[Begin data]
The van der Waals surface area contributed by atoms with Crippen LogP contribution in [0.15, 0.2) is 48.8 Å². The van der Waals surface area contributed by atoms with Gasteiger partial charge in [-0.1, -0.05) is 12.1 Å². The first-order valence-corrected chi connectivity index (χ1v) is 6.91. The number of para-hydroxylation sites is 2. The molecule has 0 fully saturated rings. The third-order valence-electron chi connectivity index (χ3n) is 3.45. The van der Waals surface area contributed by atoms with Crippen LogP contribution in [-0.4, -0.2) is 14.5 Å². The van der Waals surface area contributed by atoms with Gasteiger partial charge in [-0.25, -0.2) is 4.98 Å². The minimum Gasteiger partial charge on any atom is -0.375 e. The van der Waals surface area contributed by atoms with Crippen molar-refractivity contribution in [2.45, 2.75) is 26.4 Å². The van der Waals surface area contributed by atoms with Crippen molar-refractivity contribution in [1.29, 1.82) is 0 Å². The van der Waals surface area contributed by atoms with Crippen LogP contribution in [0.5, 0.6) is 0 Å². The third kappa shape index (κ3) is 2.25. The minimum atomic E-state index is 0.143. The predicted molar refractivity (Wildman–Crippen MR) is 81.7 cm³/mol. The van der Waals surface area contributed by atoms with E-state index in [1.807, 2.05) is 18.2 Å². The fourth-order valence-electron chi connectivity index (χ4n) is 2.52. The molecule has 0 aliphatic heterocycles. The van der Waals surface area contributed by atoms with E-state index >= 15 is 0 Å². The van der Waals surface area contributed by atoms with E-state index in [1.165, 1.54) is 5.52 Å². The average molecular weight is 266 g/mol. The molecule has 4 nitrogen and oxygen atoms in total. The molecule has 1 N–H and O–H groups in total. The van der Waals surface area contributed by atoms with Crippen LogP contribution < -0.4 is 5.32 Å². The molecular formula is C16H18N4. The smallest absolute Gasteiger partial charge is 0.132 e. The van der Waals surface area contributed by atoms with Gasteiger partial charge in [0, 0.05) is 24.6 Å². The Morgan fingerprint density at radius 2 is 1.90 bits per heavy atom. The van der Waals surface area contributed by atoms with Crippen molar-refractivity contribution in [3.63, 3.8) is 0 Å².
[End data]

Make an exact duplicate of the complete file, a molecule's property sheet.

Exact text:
The van der Waals surface area contributed by atoms with Crippen LogP contribution in [0.15, 0.2) is 48.8 Å². The van der Waals surface area contributed by atoms with Gasteiger partial charge in [-0.1, -0.05) is 12.1 Å². The first-order valence-corrected chi connectivity index (χ1v) is 6.91. The number of para-hydroxylation sites is 2. The molecule has 0 fully saturated rings. The third-order valence-electron chi connectivity index (χ3n) is 3.45. The van der Waals surface area contributed by atoms with Crippen LogP contribution in [-0.4, -0.2) is 14.5 Å². The van der Waals surface area contributed by atoms with Gasteiger partial charge in [-0.25, -0.2) is 4.98 Å². The minimum Gasteiger partial charge on any atom is -0.375 e. The van der Waals surface area contributed by atoms with Crippen molar-refractivity contribution in [2.45, 2.75) is 26.4 Å². The van der Waals surface area contributed by atoms with Crippen molar-refractivity contribution in [1.29, 1.82) is 0 Å². The van der Waals surface area contributed by atoms with Crippen LogP contribution in [0.5, 0.6) is 0 Å². The third kappa shape index (κ3) is 2.25. The minimum atomic E-state index is 0.143. The predicted molar refractivity (Wildman–Crippen MR) is 81.7 cm³/mol. The van der Waals surface area contributed by atoms with E-state index in [1.807, 2.05) is 18.2 Å². The fourth-order valence-electron chi connectivity index (χ4n) is 2.52. The molecule has 0 aliphatic heterocycles. The van der Waals surface area contributed by atoms with E-state index >= 15 is 0 Å². The van der Waals surface area contributed by atoms with E-state index in [1.165, 1.54) is 5.52 Å². The average molecular weight is 266 g/mol. The molecule has 4 nitrogen and oxygen atoms in total. The molecule has 1 N–H and O–H groups in total. The van der Waals surface area contributed by atoms with Crippen LogP contribution < -0.4 is 5.32 Å². The molecular formula is C16H18N4. The smallest absolute Gasteiger partial charge is 0.132 e. The van der Waals surface area contributed by atoms with Gasteiger partial charge in [0, 0.05) is 24.6 Å². The Morgan fingerprint density at radius 2 is 1.90 bits per heavy atom. The van der Waals surface area contributed by atoms with Crippen molar-refractivity contribution in [3.63, 3.8) is 0 Å².